Bankers tend to be obsessed with numbers rather than words. However, one French financier has gone against the trend.
Claude Haberer, head of Asia wealth management of Swiss private bank Pictet, last week was bestowed with the French government's Chevalier in the Ordre National du Merite for his work on a French-Chinese dictionary. Besides his busy day job, Haberer is chairman of the Association Ricci, which publishes the Grand Ricci Dictionary, a 10,000-page Chinese-French dictionary and Chinese lexicon in seven volumes. He was initially attracted by the association's conferences on Chinese philosophy, but later helped the dictionary project raise funds.
The banker, who speaks fluent Putonghua and writes Chinese, helped raise an estimated US$15 million for the initial printing of the dictionary and still needs funding for future projects.
The dictionary was named after Matteo Ricci, the founding Jesuit missionary in China who arrived in Macau in 1583 and studied the Chinese language.
In the 1800s, the Jesuits set up a centre in Shanghai to study the language, history and culture of China. They produced about 200 books of definitions, proverbs and linguistic analysis.
When the Communist Party took control in 1949, a Hungarian priest, Eugene Zsamar, was determined to continue that mission.
Arriving in Macau, he began a project in 1952 to create Chinese dictionaries in five different languages - French, Latin, English, Hungarian and Spanish.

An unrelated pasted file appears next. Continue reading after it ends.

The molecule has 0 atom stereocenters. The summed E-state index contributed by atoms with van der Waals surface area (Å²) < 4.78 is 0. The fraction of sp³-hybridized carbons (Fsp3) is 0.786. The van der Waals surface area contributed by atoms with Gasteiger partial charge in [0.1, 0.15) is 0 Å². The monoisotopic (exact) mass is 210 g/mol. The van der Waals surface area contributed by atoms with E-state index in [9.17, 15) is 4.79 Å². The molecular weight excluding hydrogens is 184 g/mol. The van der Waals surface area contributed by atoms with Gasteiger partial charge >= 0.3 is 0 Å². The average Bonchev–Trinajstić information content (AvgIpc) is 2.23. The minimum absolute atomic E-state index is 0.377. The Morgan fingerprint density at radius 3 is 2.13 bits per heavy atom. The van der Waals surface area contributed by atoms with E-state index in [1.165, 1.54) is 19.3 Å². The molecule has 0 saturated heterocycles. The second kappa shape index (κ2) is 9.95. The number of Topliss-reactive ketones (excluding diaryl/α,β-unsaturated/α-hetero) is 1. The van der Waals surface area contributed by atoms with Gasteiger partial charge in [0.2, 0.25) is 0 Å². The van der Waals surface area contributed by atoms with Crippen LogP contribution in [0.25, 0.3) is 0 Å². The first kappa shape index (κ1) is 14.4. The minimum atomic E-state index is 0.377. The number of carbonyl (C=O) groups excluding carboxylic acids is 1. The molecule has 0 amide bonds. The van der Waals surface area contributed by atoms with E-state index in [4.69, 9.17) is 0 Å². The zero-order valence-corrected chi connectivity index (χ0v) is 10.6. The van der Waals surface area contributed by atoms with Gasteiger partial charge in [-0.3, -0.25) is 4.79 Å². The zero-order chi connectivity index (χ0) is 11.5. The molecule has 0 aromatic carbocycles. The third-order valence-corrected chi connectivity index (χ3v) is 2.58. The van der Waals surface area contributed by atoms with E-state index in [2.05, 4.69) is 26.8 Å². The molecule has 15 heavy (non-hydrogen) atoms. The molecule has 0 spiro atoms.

The operation moved to Taiwan later that year, and has been based there since. The projects involved a lengthy translation and editing process. Eventually, only a French team was left to complete the work.
Haberer said "it is crazy to start such a project but it is mad not to finish it". So, as a banker, he used his skills and business relationships to raise funds to finally print the 10,000 page French-Chinese dictionary in December 2001. About 3,000 copies are held in public libraries in cities around the world. including Hong Kong.
The dictionary contains more than 300,000 entries, being not only translations of Chinese words into French, but also detailed explanations of the usage and history of the words which in many cases date back 3,000 years.
When Association Ricci's former chairman Father Claude Larre died the same week as the dictionary was being printed, Haberer became chairman.
He introduced a DVD version of the dictionary in 2010. It also has a dictionary of 20,000 Chinese plant names translated into French. Versions for the iPhone and iPad will be launched by the end of this year.
Future projects include Chinese-French dictionaries of Chinese traditional medicine, Chinese legal terms and Chinese wines and viticulture.
Haberer is still twisting the arms of wealthy patrons to finance the dictionary projects and needs between HK$300,000 and HK$500,000 per project.